Born in New York City in 1881, Seaman Schepps created an eponymous jewelry house, becoming known as “America’s Court Jeweler” for his unique, bold designs, worn by the country’s most prominent society families.
The son of immigrants, his humble beginnings led him to sit outside of the boutique of quintessential New York jeweler David Webb and sketch drawings for his own designs. Schepps left the Lower East Side of Manhattan around the turn of the century, finding work as a traveling salesman in Los Angeles and San Francisco. It was in California that he opened his first jewelry store, “The Virginia Studios,” named for his eldest daughter.
After returning to New York in 1921 with his wife and two children, Schepps opened a store on 6th Avenue, near the storied Algonquin Hotel. He expanded a few years later to a second location, but the stock market crash of 1929 forced Schepps to shutter both shops. The sudden forced closure lasted five years, during which time here focused his business strategy, and when Schepps reopened in 1934at a new location on Madison Avenue, he had developed his own exclusive jewelry designs.
Favoring bold colors and uncommon materials and motifs, the innovative designs that would define his style for decades to come—and earn adoration among the wealthy and influential—were ahead of their time, and trends. A three-month trip to Hong Kong provided Schepps new inspiration for textures and styles, including rough branch coral and decorative ivory, as well as intricately carved chess pieces, which further helped influence his jewelry designs.
Pieces by Schepps are often oversized and dramatic, created in an era when the fashion of the day called for standout accessories. However, he was more interested in shapes and the rather unorthodox mixing of semiprecious colored gemstones, which, while not necessarily extremely valuable, were prized by the artisan for the whimsical designs they yielded.
His creations were typically heavy, comprised of natural elements blended with gold, and meant to be statement pieces. Schepps quickly found admirers and patrons in celebrities and artists such as Katherine Hepburn, Coco Chanel, and Andy Warhol, and his designs—often uniquely designed for clients seeking one-of-a-kind pieces—landed in the pages of Vogue magazine.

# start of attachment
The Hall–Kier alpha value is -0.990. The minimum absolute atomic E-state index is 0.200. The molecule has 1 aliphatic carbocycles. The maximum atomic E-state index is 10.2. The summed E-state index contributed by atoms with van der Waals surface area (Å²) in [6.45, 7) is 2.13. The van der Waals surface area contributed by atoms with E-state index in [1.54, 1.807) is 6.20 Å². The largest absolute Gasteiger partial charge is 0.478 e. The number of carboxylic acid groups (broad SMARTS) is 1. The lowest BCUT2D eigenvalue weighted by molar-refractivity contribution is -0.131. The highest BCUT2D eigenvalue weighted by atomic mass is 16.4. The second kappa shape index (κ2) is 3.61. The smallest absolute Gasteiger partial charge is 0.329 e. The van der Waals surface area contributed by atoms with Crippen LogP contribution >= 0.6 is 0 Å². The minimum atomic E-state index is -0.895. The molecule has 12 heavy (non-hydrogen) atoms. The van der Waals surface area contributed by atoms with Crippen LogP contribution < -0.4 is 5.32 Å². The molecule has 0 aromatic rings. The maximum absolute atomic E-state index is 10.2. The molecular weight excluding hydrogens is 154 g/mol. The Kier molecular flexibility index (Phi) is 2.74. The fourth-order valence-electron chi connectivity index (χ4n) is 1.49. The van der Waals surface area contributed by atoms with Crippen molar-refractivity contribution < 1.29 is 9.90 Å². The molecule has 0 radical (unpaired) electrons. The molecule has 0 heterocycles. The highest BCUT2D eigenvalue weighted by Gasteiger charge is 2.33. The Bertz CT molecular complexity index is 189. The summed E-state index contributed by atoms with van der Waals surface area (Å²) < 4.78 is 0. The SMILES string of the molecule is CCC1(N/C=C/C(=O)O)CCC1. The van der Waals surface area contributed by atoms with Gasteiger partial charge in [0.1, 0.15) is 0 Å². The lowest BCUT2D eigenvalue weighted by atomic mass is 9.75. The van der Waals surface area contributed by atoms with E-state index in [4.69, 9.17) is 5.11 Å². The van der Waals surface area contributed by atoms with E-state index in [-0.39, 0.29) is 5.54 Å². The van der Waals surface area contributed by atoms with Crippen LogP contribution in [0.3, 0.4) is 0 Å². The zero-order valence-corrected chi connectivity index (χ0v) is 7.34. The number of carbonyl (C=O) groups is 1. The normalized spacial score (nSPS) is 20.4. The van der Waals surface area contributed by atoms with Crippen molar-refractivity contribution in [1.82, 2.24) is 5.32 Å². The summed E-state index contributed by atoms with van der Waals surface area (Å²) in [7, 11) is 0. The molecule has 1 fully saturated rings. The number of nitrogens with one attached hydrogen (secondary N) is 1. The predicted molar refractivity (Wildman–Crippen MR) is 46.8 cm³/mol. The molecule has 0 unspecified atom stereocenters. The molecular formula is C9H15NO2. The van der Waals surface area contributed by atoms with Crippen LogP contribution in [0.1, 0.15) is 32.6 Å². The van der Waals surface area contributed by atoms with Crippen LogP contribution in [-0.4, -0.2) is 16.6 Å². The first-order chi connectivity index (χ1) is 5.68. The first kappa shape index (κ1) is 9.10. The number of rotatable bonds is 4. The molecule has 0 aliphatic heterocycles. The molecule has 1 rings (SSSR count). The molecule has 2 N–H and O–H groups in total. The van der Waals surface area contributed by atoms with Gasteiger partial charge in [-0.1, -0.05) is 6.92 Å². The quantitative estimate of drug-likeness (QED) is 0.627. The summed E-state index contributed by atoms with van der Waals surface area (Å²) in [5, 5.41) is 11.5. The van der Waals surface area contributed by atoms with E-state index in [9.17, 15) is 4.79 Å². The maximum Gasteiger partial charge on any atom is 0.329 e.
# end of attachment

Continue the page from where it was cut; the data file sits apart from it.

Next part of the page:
He was so popular amongst American society royalty, including the President Franklin D. Roosevelt, the Mellon and Rockefeller families, as well as actual British royalty (the Duchess of Windsor was also a client), that he earned the distinction of “America’s Court Jeweler.”
Upon his death in 1972, the company was passed to his daughter, Patricia Schepps Vaill, who continued her father’s tradition and created jewelry solely in his style. The house’s archives include 5,000 detailed renderings and 650 molds for Schepps’ brilliant, innovative jewelry designs.
This fall, Freeman’s will offer one dozen pieces by Seaman Schepps, all from the collection of a Philadelphia Lady, in the06 November sale of Fine Jewelry. Highlights from the collection include a Rio design bracelet (estimate: $8,000-12,000, see p. 31) of pink tourmaline and citrine, a snuff bottle bracelet (estimate: $8,000-12,000) comprised and rock crystal and jade, carved with motifs traditionally found on Chinese snuff bottles. A rock crystal Chessman bracelet (estimate: $8,000-12,000), with ruby and sapphire cabochons, comes with a signed box.
“We’re pleased to offer such unique and rare examples of Seaman Schepps’ designs our Fine Jewelry auction,” Head of Department Virginia Salem, GG said. “His work is so special and it’s uncommon to have such a selection in a single sale, let alone from the same private collection.”